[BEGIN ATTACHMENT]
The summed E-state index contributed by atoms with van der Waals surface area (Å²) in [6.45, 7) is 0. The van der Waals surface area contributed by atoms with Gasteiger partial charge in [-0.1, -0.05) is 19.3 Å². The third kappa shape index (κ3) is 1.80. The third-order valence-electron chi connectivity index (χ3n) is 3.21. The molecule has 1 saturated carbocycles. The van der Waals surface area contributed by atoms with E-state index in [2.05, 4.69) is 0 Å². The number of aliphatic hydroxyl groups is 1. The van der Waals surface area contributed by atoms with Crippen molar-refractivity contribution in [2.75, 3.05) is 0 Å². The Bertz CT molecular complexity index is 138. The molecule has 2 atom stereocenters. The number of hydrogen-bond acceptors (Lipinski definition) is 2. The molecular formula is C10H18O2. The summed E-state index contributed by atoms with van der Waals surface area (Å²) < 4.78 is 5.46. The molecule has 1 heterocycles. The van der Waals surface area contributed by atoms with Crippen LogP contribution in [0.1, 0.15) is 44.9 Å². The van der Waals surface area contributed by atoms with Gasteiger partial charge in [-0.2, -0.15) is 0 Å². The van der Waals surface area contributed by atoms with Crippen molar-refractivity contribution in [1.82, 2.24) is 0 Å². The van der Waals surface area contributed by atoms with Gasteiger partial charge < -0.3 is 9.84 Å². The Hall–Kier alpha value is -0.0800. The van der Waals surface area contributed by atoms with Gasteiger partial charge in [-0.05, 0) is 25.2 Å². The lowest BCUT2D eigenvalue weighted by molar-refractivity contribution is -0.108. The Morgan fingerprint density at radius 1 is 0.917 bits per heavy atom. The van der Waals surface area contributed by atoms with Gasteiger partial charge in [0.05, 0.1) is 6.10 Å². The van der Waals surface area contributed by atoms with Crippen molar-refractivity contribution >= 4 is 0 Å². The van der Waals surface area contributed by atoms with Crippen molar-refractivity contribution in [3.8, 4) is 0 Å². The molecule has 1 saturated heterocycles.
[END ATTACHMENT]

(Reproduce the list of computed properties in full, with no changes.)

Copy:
The summed E-state index contributed by atoms with van der Waals surface area (Å²) in [6.45, 7) is 0. The van der Waals surface area contributed by atoms with Gasteiger partial charge in [-0.1, -0.05) is 19.3 Å². The third kappa shape index (κ3) is 1.80. The third-order valence-electron chi connectivity index (χ3n) is 3.21. The molecule has 1 saturated carbocycles. The van der Waals surface area contributed by atoms with E-state index in [2.05, 4.69) is 0 Å². The number of aliphatic hydroxyl groups is 1. The van der Waals surface area contributed by atoms with Crippen molar-refractivity contribution in [2.75, 3.05) is 0 Å². The Bertz CT molecular complexity index is 138. The molecule has 2 atom stereocenters. The number of hydrogen-bond acceptors (Lipinski definition) is 2. The molecular formula is C10H18O2. The summed E-state index contributed by atoms with van der Waals surface area (Å²) < 4.78 is 5.46. The molecule has 1 heterocycles. The van der Waals surface area contributed by atoms with Crippen LogP contribution in [0.1, 0.15) is 44.9 Å². The van der Waals surface area contributed by atoms with Gasteiger partial charge in [-0.2, -0.15) is 0 Å². The van der Waals surface area contributed by atoms with Crippen molar-refractivity contribution in [1.82, 2.24) is 0 Å². The van der Waals surface area contributed by atoms with Gasteiger partial charge < -0.3 is 9.84 Å². The Hall–Kier alpha value is -0.0800. The van der Waals surface area contributed by atoms with Gasteiger partial charge in [-0.05, 0) is 25.2 Å². The lowest BCUT2D eigenvalue weighted by molar-refractivity contribution is -0.108. The Morgan fingerprint density at radius 1 is 0.917 bits per heavy atom. The van der Waals surface area contributed by atoms with Gasteiger partial charge in [0.05, 0.1) is 6.10 Å². The van der Waals surface area contributed by atoms with Crippen molar-refractivity contribution >= 4 is 0 Å². The van der Waals surface area contributed by atoms with Crippen molar-refractivity contribution in [3.8, 4) is 0 Å². The molecule has 1 saturated heterocycles.